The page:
- - Wednesday, May 9, 2018

The 2018 top-seeded Toronto Raptors are over there in a dark corner, nursing their drinks and muttering about being swept in the second round of the Eastern Conference playoffs.

The 2015 top-seeded Atlanta Hawks are in another corner, reminiscing about their 60-win season and the broom they endured in the Eastern Conference finals.

Across the room, the 2017 top-seeded Boston Celtics and the 2011 top-seeded Chicago Bulls (62 wins) have their heads together, peering at tablets that loop highlights of the sole victory each managed in their respective conference finals.

Those loud voices coming from the bar? They belong to the 2014 top-seeded Indiana Pacers, bragging about how they extended their conference finals to a whole six games.

The Pacers disparage everyone assembled but speak especially ill of the 2012 Chicago Bulls, who otherwise might’ve qualified for admission here but were upset by No. 8-seed Philadelphia in the first round.

That’s real ignominy, not what Toronto just suffered. The Raptors shouldn’t feel too bad about joining this club, identified by a gleaming plaque on the door:

“Top Seeds Vanquished by LeBron James.”

Membership is almost a badge of honor. Just ask the old-timers, the 2007 top-seeded Detroit Pistons, who founded this group when James was a spry 22-year-old who crashed the NBA Finals. Those Pistons spent four seasons alone but now they have plenty of company.

James is making his eighth consecutive appearance in the conference finals, He has treated the East like his personal jungle gym since taking his talents to Miami and subsequently returning to Cleveland. Other teams get to play, but only for so long.

When people talk about differences between Michael Jordan and James, they often mention Jordan’s killer instincts. He stepped on competitors like cigarette butts, stomping out any smoldering hope.

Only once did Jordan’s Bulls fail to enter the playoffs as the East’s top seed. The No. 1 designation went to the 1993 New York Knicks, who lasted six games against Chicago in the conference finals.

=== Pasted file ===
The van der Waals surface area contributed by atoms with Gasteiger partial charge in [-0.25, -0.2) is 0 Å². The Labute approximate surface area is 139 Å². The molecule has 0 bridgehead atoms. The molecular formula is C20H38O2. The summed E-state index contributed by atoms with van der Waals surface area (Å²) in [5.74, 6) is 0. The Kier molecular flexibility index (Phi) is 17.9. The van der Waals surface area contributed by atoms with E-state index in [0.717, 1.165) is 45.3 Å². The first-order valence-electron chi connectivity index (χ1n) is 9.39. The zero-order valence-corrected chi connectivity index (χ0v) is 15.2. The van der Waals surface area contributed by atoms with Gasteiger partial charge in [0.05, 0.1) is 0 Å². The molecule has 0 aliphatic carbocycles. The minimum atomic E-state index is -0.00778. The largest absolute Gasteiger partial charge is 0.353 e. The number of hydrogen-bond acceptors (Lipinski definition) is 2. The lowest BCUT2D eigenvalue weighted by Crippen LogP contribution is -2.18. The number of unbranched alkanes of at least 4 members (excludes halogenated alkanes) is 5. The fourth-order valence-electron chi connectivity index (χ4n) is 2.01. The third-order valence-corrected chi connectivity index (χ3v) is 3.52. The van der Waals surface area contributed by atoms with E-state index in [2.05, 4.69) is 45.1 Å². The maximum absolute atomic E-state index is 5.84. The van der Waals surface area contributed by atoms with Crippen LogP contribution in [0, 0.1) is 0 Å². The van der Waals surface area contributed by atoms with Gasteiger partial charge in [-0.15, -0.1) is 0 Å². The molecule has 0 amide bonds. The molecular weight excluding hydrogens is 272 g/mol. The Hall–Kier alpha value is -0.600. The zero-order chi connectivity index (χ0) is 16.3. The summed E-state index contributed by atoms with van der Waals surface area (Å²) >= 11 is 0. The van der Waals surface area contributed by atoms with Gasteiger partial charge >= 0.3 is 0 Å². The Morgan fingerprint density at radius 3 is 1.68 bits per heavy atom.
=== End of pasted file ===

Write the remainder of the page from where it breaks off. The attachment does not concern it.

Conversely, only twice during this run have James’ teams been the East’s best in the regular season: The 2013 Heat and the 2016 Cavaliers. In each of the other six seasons, some other squad thought it might be better and might have a chance based on results over 82 games.

But four — not 82 — is the magic number where James is concerned.

Western Conference foes have been much more successful in reaching the threshold for a series victory, as evidenced by their 5-3 record in the Finals against James-led teams. Even this season, if James advances to his fourth consecutive championship round, Golden State or Houston will be heavily favored to drop his record to 3-6.

Unfortunately for teams in the East, they aren’t good enough and/or haven’t figured out a way to beat him when it matters most.

Maybe one of the up-and-coming squads in Boston and Philadelphia will pull off the feat soon. No one expects it to happen this month, but James eventually must relinquish the throne. He’s 33 playing like he’s 23, but that can’t last much longer. Right?

Through two rounds and 11 games this postseason against Indiana and Toronto, James is averaging 34.3 points, 9.4. rebounds and 9.0 assists. That’s better than his playoff averages of 28.4, 8.9 and 6.9 entering the season.

His scoring inside the arc is up substantially. Prior to this campaign, James’ postseason percentage on two-pointers was .530. During these playoffs it’s .622, as remarkable as a running, one-handed, one-legged, buzzer-beating, game-winning bank shot.

His dominance could lead the Raptors to fire Dwane Casey — who on Wednesday happened to win Coach of the Year. Or maybe Toronto will break up the squad that has reached the playoffs five consecutive times while averaging 52.6 victories per season.

Aside from the Celtics and Sixers, every Eastern Conference team is banging its head, trying to find a solution to the problem James represents. They can’t count on him relocating to the West and giving them a better shot at reaching the Finals. And if he joins Boston or Philly, his streak might carry over into next decade.

Perhaps the only remedy is time.

Changing the coach or reconfiguring the roster gives the impression that management is hard at work, unwilling to settle for the status quo. But until James slows down, doing something very well could yield the same results as doing nothing at all.

And the TSVLJ Club can continue to accept new members.

⦁ Deron Snyder writes his award-winning column for The Washington Times on Tuesdays and Thursdays. Follow him on Twitter @DeronSnyder.

Sign up for Daily Newsletters

Copyright © 2019 The Washington Times, LLC. Click here for reprint permission.

The Washington Times Comment Policy

The Washington Times welcomes your comments on Spot.im, our third-party provider. Please read our Comment Policy before commenting.


Click to Read More and View Comments

Click to Hide